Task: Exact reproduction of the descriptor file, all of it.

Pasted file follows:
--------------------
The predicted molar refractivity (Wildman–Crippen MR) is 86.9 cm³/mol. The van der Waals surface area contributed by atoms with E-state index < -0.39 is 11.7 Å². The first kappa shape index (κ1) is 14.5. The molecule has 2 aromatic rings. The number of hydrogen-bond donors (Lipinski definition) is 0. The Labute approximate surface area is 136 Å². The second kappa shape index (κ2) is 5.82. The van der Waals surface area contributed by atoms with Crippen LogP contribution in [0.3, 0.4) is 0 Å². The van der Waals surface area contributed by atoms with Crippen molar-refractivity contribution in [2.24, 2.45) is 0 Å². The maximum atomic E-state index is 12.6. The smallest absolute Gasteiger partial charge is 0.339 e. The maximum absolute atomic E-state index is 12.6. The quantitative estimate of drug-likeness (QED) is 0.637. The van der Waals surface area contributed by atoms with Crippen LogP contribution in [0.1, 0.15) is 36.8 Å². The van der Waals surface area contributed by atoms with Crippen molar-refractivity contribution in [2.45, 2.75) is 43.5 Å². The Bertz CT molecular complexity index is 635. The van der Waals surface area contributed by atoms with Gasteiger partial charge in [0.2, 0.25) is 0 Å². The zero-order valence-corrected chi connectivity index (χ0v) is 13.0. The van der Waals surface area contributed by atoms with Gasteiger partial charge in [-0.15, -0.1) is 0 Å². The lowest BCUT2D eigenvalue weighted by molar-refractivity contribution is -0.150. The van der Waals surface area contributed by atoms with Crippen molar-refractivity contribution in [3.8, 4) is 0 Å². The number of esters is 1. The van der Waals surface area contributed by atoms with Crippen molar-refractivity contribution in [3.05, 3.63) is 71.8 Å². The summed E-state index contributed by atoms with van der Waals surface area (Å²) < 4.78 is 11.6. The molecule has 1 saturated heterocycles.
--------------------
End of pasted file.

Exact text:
The predicted molar refractivity (Wildman–Crippen MR) is 86.9 cm³/mol. The van der Waals surface area contributed by atoms with E-state index < -0.39 is 11.7 Å². The first kappa shape index (κ1) is 14.5. The molecule has 2 aromatic rings. The number of hydrogen-bond donors (Lipinski definition) is 0. The Labute approximate surface area is 136 Å². The second kappa shape index (κ2) is 5.82. The van der Waals surface area contributed by atoms with Crippen LogP contribution in [0.3, 0.4) is 0 Å². The van der Waals surface area contributed by atoms with Crippen molar-refractivity contribution in [2.24, 2.45) is 0 Å². The maximum atomic E-state index is 12.6. The smallest absolute Gasteiger partial charge is 0.339 e. The maximum absolute atomic E-state index is 12.6. The quantitative estimate of drug-likeness (QED) is 0.637. The van der Waals surface area contributed by atoms with Crippen LogP contribution in [0.1, 0.15) is 36.8 Å². The van der Waals surface area contributed by atoms with Crippen molar-refractivity contribution in [2.45, 2.75) is 43.5 Å². The Bertz CT molecular complexity index is 635. The van der Waals surface area contributed by atoms with Gasteiger partial charge in [0.2, 0.25) is 0 Å². The zero-order valence-corrected chi connectivity index (χ0v) is 13.0. The van der Waals surface area contributed by atoms with Gasteiger partial charge in [-0.15, -0.1) is 0 Å². The lowest BCUT2D eigenvalue weighted by molar-refractivity contribution is -0.150. The van der Waals surface area contributed by atoms with Crippen molar-refractivity contribution in [3.8, 4) is 0 Å². The number of esters is 1. The van der Waals surface area contributed by atoms with Crippen molar-refractivity contribution in [3.05, 3.63) is 71.8 Å². The summed E-state index contributed by atoms with van der Waals surface area (Å²) < 4.78 is 11.6. The molecule has 1 saturated heterocycles.